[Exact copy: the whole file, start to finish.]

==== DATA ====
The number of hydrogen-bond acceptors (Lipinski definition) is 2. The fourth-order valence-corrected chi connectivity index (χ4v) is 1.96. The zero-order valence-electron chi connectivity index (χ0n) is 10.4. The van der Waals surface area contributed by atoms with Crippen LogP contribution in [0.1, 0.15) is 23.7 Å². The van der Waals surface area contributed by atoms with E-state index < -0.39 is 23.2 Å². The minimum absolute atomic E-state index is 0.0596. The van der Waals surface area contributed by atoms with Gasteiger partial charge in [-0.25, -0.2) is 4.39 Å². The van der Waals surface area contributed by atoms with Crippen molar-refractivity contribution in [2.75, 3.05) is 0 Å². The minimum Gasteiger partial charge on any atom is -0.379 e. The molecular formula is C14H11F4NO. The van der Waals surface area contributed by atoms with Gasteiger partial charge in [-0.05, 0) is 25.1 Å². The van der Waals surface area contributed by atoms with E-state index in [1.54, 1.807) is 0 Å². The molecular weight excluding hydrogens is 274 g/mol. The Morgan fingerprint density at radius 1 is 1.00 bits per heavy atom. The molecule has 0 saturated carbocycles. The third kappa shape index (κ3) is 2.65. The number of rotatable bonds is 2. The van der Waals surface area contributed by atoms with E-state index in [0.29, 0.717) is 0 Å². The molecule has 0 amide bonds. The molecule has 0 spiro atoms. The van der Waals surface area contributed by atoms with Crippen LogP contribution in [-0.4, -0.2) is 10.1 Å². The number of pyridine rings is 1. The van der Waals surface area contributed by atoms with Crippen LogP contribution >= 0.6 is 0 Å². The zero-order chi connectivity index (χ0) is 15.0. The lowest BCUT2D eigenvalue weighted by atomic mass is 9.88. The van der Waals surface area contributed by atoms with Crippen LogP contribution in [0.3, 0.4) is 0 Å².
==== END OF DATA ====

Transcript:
The number of hydrogen-bond acceptors (Lipinski definition) is 2. The fourth-order valence-corrected chi connectivity index (χ4v) is 1.96. The zero-order valence-electron chi connectivity index (χ0n) is 10.4. The van der Waals surface area contributed by atoms with Crippen LogP contribution in [0.1, 0.15) is 23.7 Å². The van der Waals surface area contributed by atoms with E-state index < -0.39 is 23.2 Å². The minimum absolute atomic E-state index is 0.0596. The van der Waals surface area contributed by atoms with Gasteiger partial charge in [-0.25, -0.2) is 4.39 Å². The van der Waals surface area contributed by atoms with Crippen molar-refractivity contribution in [2.75, 3.05) is 0 Å². The minimum Gasteiger partial charge on any atom is -0.379 e. The molecular formula is C14H11F4NO. The van der Waals surface area contributed by atoms with Gasteiger partial charge in [-0.05, 0) is 25.1 Å². The van der Waals surface area contributed by atoms with E-state index in [1.54, 1.807) is 0 Å². The molecular weight excluding hydrogens is 274 g/mol. The Morgan fingerprint density at radius 1 is 1.00 bits per heavy atom. The molecule has 0 saturated carbocycles. The third kappa shape index (κ3) is 2.65. The number of rotatable bonds is 2. The van der Waals surface area contributed by atoms with E-state index in [0.29, 0.717) is 0 Å². The molecule has 0 amide bonds. The molecule has 0 spiro atoms. The van der Waals surface area contributed by atoms with Crippen LogP contribution in [-0.4, -0.2) is 10.1 Å². The number of pyridine rings is 1. The van der Waals surface area contributed by atoms with Crippen LogP contribution >= 0.6 is 0 Å². The zero-order chi connectivity index (χ0) is 15.0. The lowest BCUT2D eigenvalue weighted by atomic mass is 9.88. The van der Waals surface area contributed by atoms with Crippen LogP contribution in [0.3, 0.4) is 0 Å².